A long-running debate about the need for more transparency in the region has intensified since the Dubai World debt restructuring announcement sent global markets reeling last year.
A move to greater transparency because it pays
A long-running debate about the need for more transparency in the region has intensified since the Dubai World debt restructuring announcement sent global markets reeling last year. The chorus calling for more disclosure has grown so loud, in fact, that the very notion that companies and governments ought to be more open about what they are doing, how they are doing it and why has become hackneyed. By now, the transparency debate is officially a tired one.
Why has transparency become such a limp, almost academic, topic? It is simple. Nobody is listening. Many companies still are not releasing financial results in full and on time, admitting where they have gone wrong and setting forth plans to correct their errors. For evidence of that, one need look no further than the numerous examples this year of results that cleverly emphasise full-year profits for last year to conceal fourth-quarter losses.
It is a strategy as neat and easy as turning a cushion to cover a conspicuous stain. Much as we would like to believe otherwise, many companies in the Gulf appear to be hoping that this financial crisis will blow over like a brief nightmare. The aversion to openness might be about to change, though. And if more disclosure does become the norm, it will not be because of the economists, consultants, columnists and even regulators who have been making waves about it.
Instead, the drive towards openness will be led by markets in what could be one of the most positive long-term results of the Dubai World debt restructuring. The change is already in the air. When Dar Al Arkan, Saudi Arabia's largest property developer, decided late last year that it wanted to raise money to build villas and other projects in the kingdom, it put out feelers and decided to go for as much as US$1 billion (Dh3.67bn) through an Islamic bond.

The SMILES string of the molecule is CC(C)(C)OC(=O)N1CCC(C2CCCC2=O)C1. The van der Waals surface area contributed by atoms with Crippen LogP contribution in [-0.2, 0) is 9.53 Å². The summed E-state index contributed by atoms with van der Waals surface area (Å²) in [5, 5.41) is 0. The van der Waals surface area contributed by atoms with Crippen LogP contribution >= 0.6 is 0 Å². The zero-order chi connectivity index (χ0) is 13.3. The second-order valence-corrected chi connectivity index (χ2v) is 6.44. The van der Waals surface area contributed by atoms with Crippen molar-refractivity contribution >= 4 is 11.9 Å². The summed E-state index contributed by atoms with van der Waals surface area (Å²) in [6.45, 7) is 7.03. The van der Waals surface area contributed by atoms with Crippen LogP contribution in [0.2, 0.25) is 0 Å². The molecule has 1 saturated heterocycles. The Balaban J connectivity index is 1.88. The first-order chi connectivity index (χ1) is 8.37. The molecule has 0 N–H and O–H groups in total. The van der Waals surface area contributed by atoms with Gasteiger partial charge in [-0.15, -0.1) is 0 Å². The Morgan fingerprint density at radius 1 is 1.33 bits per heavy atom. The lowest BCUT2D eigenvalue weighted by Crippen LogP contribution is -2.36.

Unicorn Investment Bank, an Islamic institution based in Bahrain, helped arrange the transaction, eventually raising $450 million. It wasn't the amount Dar Al Arkan wanted, but it was sufficient - and in the post-Dubai World world, almost laudable. The sukuk was the first to be issued in the Gulf since the end of last year, and according to Ikbal Daredia, the head of capital markets at Unicorn, it would not have been possible if the company had not been willing to open up.
"It's all about high-quality issuers who are willing to be fully transparent with their financials," he said. "The days are gone where there were issuers who came to the market with very little or no information and were able to raise money." Indeed, as investors grow pickier, transparency is increasingly important in determining who gets financing and who does not. And when billions of dollars are on the line, more companies and governments will buy into the idea of opening up.
The same principle applies to equity markets: in the new financial order that is emerging from the global downturn, investors will not be as willing as they once were to put money into companies they know little about. In theory at least, that provides a strong economic incentive for those companies to report their financial results fully and on time. The credit ratings agencies are also forcing the issue. All three major international agencies - Standard & Poor's, Fitch Ratings and Moody's Investors Service - have recently backtracked on long-held assumptions about government support for state-owned companies in the Gulf.
One result of those moves has been a demand for more detailed financial information from government-owned companies in the absence of presumed blanket government support, a phenomenon that could lead to more openness. Since ratings directly affect how much money companies can borrow and what interest rates they must pay, these changes provide a clear motive to tell more. If you do not tell more, you either will receive lower ratings or will not be rated at all, severely hampering your ability to borrow and grow.
The bottom line is that nowadays, anyone who wants to build a big tower, expand a business or buy out a smaller competitor with financing from investors will have to play a game of show-and-tell as never before. The academics, analysts and economists - and, yes, columnists - who have been harping on the tired transparency issue for years will probably snatch some of the credit for the embrace of openness. Companies and governments, however, don't care about such principles unless there is money at stake.
Now, in the aftermath of the global crisis and the Dubai World restructuring, there is plenty of that. @Email:firstname.lastname@example.org